The Bank of Montreal agreed that the April numbers are promising, although it didn’t directly comment on the possibility of a rate hike.

“While readily acknowledging that a 0.1% rise in headline GDP is not going to send many hearts racing, this actually was a decent result in a challenging month for the economy,” chief economist Doug Porter wrote in a note to investors. “Importantly, it suggests that growth was pretty much in line with the Bank of Canada’s underlying expectations through the spring.”

Real estate agent and broker activity rose by 0.5% in April, the largest jump recorded ever since the implementation of B-20 at the beginning of 2018. Meanwhile, manufacturing went up by 0.8%.

4 Jul

Rate Hike Likely This Month But Then A Pause?

General

Posted by: John Dunford

The Bank of Canada will meet to decide on its latest move on interest rates next week and many are expecting an increase.

But once July’s hike is done, things become less clear as the economy is showing some mixed signals.

Two economists from Canada’s big banks have given their assessment of the likelihood of rate rises and both are confident that homeowners are facing higher mortgage costs from this month.

CIBC’s Avery Shenfeld says that the recent GDP and outlook survey were positive and a strong labour force survey for June is also expected.

“That will be the last piece of the puzzle for a Bank of Canada rate hike in July, but we’re also of the view that economic growth will moderate enough after Q2 to force another extended pause on rates,” he says.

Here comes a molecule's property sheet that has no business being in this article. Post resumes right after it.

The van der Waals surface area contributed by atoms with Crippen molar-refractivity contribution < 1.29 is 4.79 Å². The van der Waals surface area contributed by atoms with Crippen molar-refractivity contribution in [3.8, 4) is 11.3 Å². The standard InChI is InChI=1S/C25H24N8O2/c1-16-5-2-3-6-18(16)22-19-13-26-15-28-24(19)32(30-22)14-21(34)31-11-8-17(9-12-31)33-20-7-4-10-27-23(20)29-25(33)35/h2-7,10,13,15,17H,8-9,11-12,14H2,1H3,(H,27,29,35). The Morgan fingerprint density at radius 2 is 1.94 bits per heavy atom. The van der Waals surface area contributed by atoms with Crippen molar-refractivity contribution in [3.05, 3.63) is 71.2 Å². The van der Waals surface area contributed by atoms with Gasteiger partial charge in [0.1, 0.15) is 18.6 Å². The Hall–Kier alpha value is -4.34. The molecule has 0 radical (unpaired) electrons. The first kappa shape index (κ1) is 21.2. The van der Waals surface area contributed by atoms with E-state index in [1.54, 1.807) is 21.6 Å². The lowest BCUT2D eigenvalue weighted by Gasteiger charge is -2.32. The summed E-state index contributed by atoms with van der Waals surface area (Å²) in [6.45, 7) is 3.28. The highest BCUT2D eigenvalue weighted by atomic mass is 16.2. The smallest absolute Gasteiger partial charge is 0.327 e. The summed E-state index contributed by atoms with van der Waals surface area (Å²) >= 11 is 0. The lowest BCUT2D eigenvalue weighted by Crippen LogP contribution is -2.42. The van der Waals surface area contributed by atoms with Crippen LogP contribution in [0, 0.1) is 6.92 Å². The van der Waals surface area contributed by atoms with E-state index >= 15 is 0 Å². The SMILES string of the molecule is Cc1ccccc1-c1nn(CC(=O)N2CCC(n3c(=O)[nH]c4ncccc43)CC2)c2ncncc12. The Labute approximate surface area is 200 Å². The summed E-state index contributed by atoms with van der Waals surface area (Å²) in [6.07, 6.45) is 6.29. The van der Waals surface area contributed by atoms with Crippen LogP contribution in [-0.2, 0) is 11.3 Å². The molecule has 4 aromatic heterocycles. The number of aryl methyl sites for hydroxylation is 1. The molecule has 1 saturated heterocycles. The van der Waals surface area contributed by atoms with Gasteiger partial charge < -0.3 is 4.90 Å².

Meanwhile, TD Economic’s James Marple is also expecting June’s labour figures to support a July interest rate rise; and concurs with Shenfeld’s call for a pause afterwards.

“Given a more cautious outlook and ongoing threat of escalating trade wars, we suspect it will be some time before we see another hike,” he says.

Marple notes that the housing market has shown some signs of stabilization with  some markets, Ottawa and Montreal for example, showing “decent positive momentum.”

27 Jun

Rate Hike In July? It’s All Down To The Data

General

Posted by: John Dunford

The prospect of a rise in interest rates by the Bank of Canada in July remains but recent data releases suggest Governor Poloz may not be in a hurry to act.

An assessment by TD Economics senior economist Brian DePratto points to some disappointing data releases from last week and the potential for more uneasy reading ahead.

Wholesale trade was flat in the second quarter of 2018 and retail figures declined by more than economists had expected.

Then there was inflation data which showed no change from a year ago at 2.2% in May, again not what the market was expecting.

These figures come ahead of the latest GDP data this week and BoC governor Stephen Poloz’s speech Wednesday which will focus on monetary policy and is expected to be widely studied.

There will also be reports this week on household credit data and the Business Outlook Survey; plus of course the potential for further trade tensions to add risk to the economy.